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GMC launches consultation on the regulation of physician associates

The General Medical Council has launched a consultation on the rules, standards and guidance by which it will regulate physician associates and and anaesthesia associates.

The General Medical Council (GMC) has launched a consultation on the rules, standards and guidance by which it will regulate physician associates (PAs) and anaesthesia associates (AAs).

The UK government asked the GMC to regulate the two professions back in July 2019. Legislation paving the way for that to happen was laid in parliament in December 2023 and passed, in Westminster and Edinburgh, earlier this year. It will come into effect in December 2024.

The GMC must be ready to regulate PAs and AAs – in addition to the doctors it already regulates – by the end of 2024. Before that can happen there needs to a consultation on the rules, standards and guidance that provide the detail for how regulation will be delivered.

Charlie Massey, Chief Executive of the GMC, said: “Everyone agrees that regulation is needed and that it will benefit patient safety and public confidence. We are now setting out our proposed approach for how we will regulate these professions. This consultation is not about whether the GMC should be the regulator but about how we regulate. The law requires us to take on this role from December this year.

‘It is important for us to hear feedback from representatives of patients, PAs, AAs, doctors and employers, as well as other stakeholders and from individuals. This consultation will determine how we implement the powers and duties the legislation gives us.”

Widespread consultation of physician associates needed

The news was welcomed by NHS Employers who said that a clear set of standards on physician associates is a positive and timely step and that it shouldn’t be done by one group or trade body.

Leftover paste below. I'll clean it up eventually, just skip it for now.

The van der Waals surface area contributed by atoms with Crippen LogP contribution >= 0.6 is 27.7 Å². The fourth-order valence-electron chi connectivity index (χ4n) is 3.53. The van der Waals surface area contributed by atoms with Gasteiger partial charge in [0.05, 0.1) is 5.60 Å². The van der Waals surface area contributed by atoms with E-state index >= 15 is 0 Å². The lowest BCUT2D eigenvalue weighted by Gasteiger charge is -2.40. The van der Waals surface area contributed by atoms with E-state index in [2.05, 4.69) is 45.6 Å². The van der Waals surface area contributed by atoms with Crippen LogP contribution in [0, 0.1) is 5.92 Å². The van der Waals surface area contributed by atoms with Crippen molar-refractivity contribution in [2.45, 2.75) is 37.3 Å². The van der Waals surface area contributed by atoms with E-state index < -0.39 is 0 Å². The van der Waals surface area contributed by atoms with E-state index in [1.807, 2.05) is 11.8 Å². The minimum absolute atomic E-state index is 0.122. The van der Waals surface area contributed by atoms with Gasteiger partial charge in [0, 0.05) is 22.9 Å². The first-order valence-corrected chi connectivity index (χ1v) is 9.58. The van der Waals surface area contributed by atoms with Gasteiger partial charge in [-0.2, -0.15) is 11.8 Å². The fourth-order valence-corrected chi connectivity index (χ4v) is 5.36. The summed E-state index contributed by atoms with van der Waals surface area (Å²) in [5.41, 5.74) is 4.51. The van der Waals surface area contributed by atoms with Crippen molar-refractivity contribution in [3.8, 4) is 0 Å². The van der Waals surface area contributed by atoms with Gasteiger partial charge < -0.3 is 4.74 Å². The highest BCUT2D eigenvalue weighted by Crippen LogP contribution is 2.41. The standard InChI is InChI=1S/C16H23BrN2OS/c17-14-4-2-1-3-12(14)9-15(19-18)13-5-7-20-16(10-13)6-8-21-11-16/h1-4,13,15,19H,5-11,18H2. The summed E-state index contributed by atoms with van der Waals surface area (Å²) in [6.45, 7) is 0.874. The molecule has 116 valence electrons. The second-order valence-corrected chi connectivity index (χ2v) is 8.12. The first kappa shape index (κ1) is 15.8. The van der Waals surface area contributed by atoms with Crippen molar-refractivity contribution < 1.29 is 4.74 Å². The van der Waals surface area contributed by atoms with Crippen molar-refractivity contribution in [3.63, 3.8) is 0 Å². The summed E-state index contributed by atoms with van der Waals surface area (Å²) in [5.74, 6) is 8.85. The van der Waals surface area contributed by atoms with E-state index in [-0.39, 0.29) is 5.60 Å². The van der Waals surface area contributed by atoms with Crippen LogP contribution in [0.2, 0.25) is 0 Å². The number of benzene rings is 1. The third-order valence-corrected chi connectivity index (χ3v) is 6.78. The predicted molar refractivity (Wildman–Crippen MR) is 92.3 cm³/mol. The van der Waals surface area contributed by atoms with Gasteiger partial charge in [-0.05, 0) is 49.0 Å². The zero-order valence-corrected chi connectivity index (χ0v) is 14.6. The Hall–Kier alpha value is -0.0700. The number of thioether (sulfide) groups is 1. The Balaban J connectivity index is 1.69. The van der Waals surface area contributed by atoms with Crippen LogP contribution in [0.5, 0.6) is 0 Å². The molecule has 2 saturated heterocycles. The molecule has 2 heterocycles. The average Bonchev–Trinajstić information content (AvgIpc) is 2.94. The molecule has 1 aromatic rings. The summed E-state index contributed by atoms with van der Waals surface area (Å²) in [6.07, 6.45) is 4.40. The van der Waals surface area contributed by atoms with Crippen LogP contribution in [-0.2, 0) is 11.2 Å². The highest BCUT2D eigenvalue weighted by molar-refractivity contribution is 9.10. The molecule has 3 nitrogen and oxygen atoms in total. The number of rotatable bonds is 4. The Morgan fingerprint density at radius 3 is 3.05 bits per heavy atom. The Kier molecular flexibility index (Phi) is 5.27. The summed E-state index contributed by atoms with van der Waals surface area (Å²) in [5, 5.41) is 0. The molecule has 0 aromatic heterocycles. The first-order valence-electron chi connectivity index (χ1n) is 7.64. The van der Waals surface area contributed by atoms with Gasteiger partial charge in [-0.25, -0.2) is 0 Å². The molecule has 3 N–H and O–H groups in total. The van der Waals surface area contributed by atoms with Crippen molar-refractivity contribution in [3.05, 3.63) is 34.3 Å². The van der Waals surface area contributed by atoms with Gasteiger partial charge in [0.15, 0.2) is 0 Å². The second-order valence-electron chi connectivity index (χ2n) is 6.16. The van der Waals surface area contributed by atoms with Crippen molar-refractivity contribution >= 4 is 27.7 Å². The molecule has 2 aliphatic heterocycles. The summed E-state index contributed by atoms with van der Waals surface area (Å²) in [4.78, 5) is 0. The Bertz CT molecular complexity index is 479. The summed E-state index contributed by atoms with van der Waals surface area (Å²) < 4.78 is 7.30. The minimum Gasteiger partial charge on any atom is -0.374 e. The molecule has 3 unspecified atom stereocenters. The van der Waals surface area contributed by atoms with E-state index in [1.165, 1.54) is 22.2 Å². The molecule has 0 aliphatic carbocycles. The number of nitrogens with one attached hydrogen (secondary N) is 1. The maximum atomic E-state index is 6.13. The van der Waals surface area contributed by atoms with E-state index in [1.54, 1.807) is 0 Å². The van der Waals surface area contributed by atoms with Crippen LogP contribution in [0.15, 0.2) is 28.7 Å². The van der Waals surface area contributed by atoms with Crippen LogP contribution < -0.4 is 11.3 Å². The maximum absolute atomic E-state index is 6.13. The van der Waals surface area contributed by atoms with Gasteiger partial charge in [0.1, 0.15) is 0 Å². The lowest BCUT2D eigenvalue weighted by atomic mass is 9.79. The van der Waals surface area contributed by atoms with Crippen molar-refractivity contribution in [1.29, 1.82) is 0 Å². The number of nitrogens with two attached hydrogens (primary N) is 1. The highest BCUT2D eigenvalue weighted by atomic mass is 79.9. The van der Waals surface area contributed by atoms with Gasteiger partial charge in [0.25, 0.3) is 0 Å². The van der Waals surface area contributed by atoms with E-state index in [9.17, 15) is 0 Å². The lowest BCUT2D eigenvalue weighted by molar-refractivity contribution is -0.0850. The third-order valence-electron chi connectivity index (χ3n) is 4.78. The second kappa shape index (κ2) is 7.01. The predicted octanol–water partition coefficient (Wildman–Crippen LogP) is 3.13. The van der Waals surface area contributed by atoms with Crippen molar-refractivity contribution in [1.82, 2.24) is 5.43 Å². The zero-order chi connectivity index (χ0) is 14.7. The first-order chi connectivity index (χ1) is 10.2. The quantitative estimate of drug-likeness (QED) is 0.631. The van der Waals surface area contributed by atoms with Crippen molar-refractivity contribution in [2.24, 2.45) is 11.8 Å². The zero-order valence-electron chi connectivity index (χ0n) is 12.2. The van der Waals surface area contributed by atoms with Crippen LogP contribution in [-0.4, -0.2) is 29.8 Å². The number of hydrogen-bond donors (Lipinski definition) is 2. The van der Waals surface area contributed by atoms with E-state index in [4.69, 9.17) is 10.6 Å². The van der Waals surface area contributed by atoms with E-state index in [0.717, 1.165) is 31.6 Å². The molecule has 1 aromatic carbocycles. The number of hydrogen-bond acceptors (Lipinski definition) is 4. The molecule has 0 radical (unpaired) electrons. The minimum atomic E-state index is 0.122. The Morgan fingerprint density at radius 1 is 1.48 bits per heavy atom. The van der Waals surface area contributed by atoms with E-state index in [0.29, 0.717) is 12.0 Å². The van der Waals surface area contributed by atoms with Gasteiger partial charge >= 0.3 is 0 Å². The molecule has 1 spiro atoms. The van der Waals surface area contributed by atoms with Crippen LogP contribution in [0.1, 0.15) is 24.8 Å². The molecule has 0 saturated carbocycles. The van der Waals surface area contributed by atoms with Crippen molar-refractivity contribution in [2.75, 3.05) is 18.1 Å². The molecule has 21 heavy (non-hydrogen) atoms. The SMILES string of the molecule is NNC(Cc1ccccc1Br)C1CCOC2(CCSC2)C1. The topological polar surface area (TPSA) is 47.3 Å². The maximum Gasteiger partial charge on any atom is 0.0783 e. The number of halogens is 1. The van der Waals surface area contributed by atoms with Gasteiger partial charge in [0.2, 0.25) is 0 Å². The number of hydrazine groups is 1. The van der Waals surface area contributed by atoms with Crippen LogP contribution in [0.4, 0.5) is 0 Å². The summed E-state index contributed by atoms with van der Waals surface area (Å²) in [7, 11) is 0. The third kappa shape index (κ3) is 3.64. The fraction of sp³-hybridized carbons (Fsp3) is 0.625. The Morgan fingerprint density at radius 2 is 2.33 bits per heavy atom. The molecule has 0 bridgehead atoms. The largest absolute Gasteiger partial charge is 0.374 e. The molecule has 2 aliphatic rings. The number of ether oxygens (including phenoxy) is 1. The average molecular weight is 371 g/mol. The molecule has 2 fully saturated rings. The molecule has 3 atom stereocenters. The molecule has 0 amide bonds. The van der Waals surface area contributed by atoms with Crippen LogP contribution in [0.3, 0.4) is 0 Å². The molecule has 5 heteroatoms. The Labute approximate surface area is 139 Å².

Danny Mortimer, chief executive of NHS Employers, said: “Recent discussions regarding physician and anaesthetic associates have focused in large part on the need for statutory registration, and employers welcome this now being implemented during the course of this year.  It is important that such work is not developed unilaterally by any one group, profession or trade body and the ability for all groups and the public to respond to this consultation is very welcome indeed.”

It follows guidance published by the British Medical Association setting out the scope of responsibilities for physician associates and anaesthesia associates. The recommendations are designed to work at a national level across all medical practices and use a simple ‘traffic lights’ system identifying what MAPs might be expected to do on their own (green), what they might do under supervision (orange) and what they must not do (red).

The Royal College of GPs has also confirmed its existing ‘red lines’ on PAs, and voted to add two more, explicitly stating that the training and retention of GPs must be prioritised and that the responsibilities and skills required by GPs to supervise PAs must be recognised and resourced.

The GMC consultation runs for eight weeks until midnight on the night of Monday 20 May. It also covers other areas of the GMC’s oversight of PAs and AAs. These include:

  • education and training
  • registration
  • fees
  • dealing with concerns.

In addition, the consultation is also asking for views on draft principles to inform the content of fitness to practise decision-making guidance that will, from the end of this year, apply to doctors as well as to PAs and AAs.

Find out more, and to get involved in the GMC’s consultation: Regulating anaesthesia associates and physician associates – consultation on our proposed rules, standards and guidance.

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